There is a wealth of information and study available on such duos as John Ford & John Wayne, Howard Hawks & John Wayne, Elia Kazan & Marlon Brando, Akira Kurosawa & Toshiro Mifune, Alfred Hitchcock & James Stewart, Ingmar Bergman & Max Von Sydow, Federico Fellini & Giulietta Masina/Marcello Mastroianni, Billy Wilder & Jack Lemmon, Francis Ford Coppola & Al Pacino, Woody Allen & Diane Keaton, Martin Scorsese & Robert DeNiro
See full article at SoundOnSight »

Making Of The West: Mythmakers and truth-tellers

The “adult” Western – as it would come to be called – was a long time coming. A Hollywood staple since the days of The Great Train Robbery (1903), the Western offered spectacle and action set against the uniquely American milieu of the Old West – a historical period which, at the dawn of the motion picture industry, was still fresh in the nation’s memory. What the genre rarely offered was dramatic substance.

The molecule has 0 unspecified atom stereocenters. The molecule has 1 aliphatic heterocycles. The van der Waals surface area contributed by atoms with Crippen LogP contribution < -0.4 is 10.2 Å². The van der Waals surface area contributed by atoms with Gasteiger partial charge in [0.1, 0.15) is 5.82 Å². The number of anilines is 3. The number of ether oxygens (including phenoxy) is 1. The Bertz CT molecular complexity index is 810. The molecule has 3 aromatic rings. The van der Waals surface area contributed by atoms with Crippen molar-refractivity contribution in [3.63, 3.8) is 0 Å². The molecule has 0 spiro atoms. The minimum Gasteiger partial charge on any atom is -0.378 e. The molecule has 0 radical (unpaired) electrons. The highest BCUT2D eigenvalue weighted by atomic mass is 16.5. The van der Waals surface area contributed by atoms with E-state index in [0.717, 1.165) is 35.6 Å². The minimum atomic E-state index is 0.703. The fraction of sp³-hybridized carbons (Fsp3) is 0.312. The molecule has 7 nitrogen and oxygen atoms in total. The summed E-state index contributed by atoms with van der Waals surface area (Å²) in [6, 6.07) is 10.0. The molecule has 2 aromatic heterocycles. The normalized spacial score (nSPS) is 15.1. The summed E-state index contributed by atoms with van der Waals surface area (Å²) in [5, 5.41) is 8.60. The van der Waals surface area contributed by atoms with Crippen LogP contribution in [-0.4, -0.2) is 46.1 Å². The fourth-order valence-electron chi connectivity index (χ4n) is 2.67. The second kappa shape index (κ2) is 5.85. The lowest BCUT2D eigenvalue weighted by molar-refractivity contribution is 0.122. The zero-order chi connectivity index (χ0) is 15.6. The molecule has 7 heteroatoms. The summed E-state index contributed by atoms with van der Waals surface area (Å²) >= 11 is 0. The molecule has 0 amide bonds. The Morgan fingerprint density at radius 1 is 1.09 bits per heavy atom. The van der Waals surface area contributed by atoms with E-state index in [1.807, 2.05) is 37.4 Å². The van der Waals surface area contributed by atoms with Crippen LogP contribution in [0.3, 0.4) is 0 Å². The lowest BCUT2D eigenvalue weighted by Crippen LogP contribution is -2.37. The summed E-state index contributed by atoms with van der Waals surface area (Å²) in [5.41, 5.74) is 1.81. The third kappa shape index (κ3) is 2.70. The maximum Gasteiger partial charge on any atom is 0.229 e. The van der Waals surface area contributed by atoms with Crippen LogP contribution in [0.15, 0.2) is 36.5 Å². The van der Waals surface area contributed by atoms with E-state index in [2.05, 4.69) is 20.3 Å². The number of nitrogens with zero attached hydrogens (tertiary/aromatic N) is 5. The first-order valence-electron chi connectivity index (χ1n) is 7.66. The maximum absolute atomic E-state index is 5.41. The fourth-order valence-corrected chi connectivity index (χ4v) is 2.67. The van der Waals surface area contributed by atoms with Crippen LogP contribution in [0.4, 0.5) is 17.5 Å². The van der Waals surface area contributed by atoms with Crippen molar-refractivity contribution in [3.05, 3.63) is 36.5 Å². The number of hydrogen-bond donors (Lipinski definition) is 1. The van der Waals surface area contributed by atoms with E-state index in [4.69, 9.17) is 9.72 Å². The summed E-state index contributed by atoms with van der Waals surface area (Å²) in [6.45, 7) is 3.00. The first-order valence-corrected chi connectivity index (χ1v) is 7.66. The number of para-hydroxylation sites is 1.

Early Westerns often adopted the same traditions of the popular Wild West literature and dime novels of the 19th and early 20th centuries producing, as a consequence, highly romantic, almost purely mythic portraits the Old West. Through the early decades of the motion picture industry, the genre went through several creative cycles, alternately tilting from fanciful to realistic and back again. By the early sound era, and despite such serious efforts as The Big Trail (1930) and The Virginian (1929), Hollywood Westerns were,
See full article at SoundOnSight »

Cinematical Seven: Western Hotties

Cinematical Seven: Western Hotties